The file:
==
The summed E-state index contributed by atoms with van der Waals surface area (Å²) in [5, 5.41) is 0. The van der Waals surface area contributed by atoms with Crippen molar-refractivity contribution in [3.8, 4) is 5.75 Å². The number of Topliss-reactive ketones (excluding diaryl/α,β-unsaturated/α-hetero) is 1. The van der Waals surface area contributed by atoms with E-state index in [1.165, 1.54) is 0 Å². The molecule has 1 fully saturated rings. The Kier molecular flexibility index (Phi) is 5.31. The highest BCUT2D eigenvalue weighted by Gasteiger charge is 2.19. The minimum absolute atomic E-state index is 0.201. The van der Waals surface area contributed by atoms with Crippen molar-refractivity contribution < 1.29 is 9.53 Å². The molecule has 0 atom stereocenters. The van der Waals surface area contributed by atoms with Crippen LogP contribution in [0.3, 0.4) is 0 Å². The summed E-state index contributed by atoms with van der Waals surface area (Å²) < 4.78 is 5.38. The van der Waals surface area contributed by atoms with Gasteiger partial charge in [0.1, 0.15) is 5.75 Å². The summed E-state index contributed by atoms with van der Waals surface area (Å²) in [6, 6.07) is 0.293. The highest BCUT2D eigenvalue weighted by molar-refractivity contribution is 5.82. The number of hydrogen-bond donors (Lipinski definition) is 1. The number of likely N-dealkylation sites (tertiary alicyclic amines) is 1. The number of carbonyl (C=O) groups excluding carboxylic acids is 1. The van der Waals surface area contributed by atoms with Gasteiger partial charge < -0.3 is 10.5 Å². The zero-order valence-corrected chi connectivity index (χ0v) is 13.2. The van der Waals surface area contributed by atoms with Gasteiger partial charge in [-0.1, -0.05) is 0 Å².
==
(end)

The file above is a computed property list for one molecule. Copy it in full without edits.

The summed E-state index contributed by atoms with van der Waals surface area (Å²) in [5, 5.41) is 0. The van der Waals surface area contributed by atoms with Crippen molar-refractivity contribution in [3.8, 4) is 5.75 Å². The number of Topliss-reactive ketones (excluding diaryl/α,β-unsaturated/α-hetero) is 1. The van der Waals surface area contributed by atoms with E-state index in [1.165, 1.54) is 0 Å². The molecule has 1 fully saturated rings. The Kier molecular flexibility index (Phi) is 5.31. The highest BCUT2D eigenvalue weighted by Gasteiger charge is 2.19. The minimum absolute atomic E-state index is 0.201. The van der Waals surface area contributed by atoms with Crippen molar-refractivity contribution < 1.29 is 9.53 Å². The molecule has 0 atom stereocenters. The van der Waals surface area contributed by atoms with Crippen LogP contribution in [0.3, 0.4) is 0 Å². The summed E-state index contributed by atoms with van der Waals surface area (Å²) < 4.78 is 5.38. The van der Waals surface area contributed by atoms with Gasteiger partial charge in [0.1, 0.15) is 5.75 Å². The summed E-state index contributed by atoms with van der Waals surface area (Å²) in [6, 6.07) is 0.293. The highest BCUT2D eigenvalue weighted by molar-refractivity contribution is 5.82. The number of hydrogen-bond donors (Lipinski definition) is 1. The number of likely N-dealkylation sites (tertiary alicyclic amines) is 1. The number of carbonyl (C=O) groups excluding carboxylic acids is 1. The van der Waals surface area contributed by atoms with Gasteiger partial charge < -0.3 is 10.5 Å². The zero-order valence-corrected chi connectivity index (χ0v) is 13.2. The van der Waals surface area contributed by atoms with Gasteiger partial charge in [-0.1, -0.05) is 0 Å².